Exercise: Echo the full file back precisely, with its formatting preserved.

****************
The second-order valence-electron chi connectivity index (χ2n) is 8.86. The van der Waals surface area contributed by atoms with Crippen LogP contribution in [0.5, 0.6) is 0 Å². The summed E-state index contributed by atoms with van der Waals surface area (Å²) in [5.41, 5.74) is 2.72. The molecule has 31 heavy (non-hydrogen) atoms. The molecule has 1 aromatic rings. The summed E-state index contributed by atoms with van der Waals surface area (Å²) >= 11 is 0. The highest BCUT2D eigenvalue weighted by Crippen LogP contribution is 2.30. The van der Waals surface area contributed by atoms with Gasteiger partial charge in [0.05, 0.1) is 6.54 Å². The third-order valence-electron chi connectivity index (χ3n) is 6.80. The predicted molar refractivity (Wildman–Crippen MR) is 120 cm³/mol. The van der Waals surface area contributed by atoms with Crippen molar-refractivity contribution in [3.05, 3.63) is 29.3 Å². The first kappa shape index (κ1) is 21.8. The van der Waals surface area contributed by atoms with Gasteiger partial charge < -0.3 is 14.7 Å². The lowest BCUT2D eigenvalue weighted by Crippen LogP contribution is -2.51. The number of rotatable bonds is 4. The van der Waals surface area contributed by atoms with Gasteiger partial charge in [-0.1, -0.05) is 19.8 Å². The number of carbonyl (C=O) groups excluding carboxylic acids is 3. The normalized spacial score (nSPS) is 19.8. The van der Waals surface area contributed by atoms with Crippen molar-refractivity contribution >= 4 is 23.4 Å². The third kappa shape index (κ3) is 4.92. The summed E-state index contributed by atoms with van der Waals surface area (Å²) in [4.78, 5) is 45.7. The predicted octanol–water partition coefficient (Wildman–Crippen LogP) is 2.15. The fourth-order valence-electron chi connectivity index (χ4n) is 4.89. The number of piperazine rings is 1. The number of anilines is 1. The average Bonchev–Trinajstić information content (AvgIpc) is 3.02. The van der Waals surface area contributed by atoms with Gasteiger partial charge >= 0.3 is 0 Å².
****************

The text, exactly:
The second-order valence-electron chi connectivity index (χ2n) is 8.86. The van der Waals surface area contributed by atoms with Crippen LogP contribution in [0.5, 0.6) is 0 Å². The summed E-state index contributed by atoms with van der Waals surface area (Å²) in [5.41, 5.74) is 2.72. The molecule has 31 heavy (non-hydrogen) atoms. The molecule has 1 aromatic rings. The summed E-state index contributed by atoms with van der Waals surface area (Å²) >= 11 is 0. The highest BCUT2D eigenvalue weighted by Crippen LogP contribution is 2.30. The van der Waals surface area contributed by atoms with Gasteiger partial charge in [0.05, 0.1) is 6.54 Å². The third-order valence-electron chi connectivity index (χ3n) is 6.80. The predicted molar refractivity (Wildman–Crippen MR) is 120 cm³/mol. The van der Waals surface area contributed by atoms with Crippen molar-refractivity contribution in [3.05, 3.63) is 29.3 Å². The first kappa shape index (κ1) is 21.8. The van der Waals surface area contributed by atoms with Gasteiger partial charge < -0.3 is 14.7 Å². The lowest BCUT2D eigenvalue weighted by Crippen LogP contribution is -2.51. The number of rotatable bonds is 4. The van der Waals surface area contributed by atoms with Gasteiger partial charge in [-0.1, -0.05) is 19.8 Å². The number of carbonyl (C=O) groups excluding carboxylic acids is 3. The normalized spacial score (nSPS) is 19.8. The van der Waals surface area contributed by atoms with Crippen molar-refractivity contribution >= 4 is 23.4 Å². The third kappa shape index (κ3) is 4.92. The summed E-state index contributed by atoms with van der Waals surface area (Å²) in [4.78, 5) is 45.7. The predicted octanol–water partition coefficient (Wildman–Crippen LogP) is 2.15. The fourth-order valence-electron chi connectivity index (χ4n) is 4.89. The number of piperazine rings is 1. The number of anilines is 1. The average Bonchev–Trinajstić information content (AvgIpc) is 3.02. The van der Waals surface area contributed by atoms with Gasteiger partial charge >= 0.3 is 0 Å².